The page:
AVF (avf_uk) wrote in innumeracy,

Find the next term

2, 3, 5, 7, 11, 13, 17, 19, 23, 27

That's according to the Clay Mathematics Institute — an organisation promoting mathematics and also the organisation willing to pay $1m dollars for the solution of each of the seven Millennium Prize Problems:

The primes.  Err...
(Click to enlarge.)
  • Post a new comment


    default userpic

    Your IP address will be recorded 

Are we saying that 27 is a mistake? Or that I can get a million dollars if I explain how it fits?

Either answer is acceptable.
It's a mistake — this is supposed to be the sequence of primes.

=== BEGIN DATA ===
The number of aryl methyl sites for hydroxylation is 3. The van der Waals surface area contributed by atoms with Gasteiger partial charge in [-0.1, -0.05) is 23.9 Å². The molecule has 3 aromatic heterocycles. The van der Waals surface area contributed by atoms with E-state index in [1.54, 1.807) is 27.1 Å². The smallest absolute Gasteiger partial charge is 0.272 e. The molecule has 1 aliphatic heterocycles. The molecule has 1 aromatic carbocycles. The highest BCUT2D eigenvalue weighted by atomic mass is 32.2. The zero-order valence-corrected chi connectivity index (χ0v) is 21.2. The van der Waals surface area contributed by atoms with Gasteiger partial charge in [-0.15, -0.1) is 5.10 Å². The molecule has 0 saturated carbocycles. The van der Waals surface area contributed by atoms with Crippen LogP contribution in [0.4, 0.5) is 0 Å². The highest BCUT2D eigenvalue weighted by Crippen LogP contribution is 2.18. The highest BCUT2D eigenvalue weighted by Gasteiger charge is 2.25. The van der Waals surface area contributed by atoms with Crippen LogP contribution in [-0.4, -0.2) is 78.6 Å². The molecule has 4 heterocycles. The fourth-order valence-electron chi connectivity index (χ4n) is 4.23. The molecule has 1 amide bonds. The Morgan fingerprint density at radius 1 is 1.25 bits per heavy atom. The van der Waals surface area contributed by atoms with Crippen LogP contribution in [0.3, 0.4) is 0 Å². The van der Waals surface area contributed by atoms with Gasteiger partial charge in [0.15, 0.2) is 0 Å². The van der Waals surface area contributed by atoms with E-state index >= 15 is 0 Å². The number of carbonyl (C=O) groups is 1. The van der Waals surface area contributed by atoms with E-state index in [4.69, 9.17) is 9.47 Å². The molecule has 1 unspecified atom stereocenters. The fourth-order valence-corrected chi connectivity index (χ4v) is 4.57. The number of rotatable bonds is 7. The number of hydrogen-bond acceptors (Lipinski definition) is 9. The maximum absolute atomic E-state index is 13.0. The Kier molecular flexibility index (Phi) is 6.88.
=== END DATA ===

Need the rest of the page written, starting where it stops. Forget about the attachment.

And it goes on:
Yeah...I attempting clever persiflage.

Series puzzles are often frustrating due to their arbitrariness. Maybe it's actually the ordered sequence of primes and odd natural cubes. Indeed, that is what it is, whether that was the intention or not.

Deleted comment

Hehe yes! That link accentuates my observation in the previous thread. Funny stuff.
It could just be the zeroes of the polynomial:

y = (x-2)(x-3)(x-5)(x-7)(x-11)(x-13)(x-17)(x-23)(x-25)(x-27)...

A pretty stupid polynomial, of course.
Even stupider because I forgot the (x-19) term.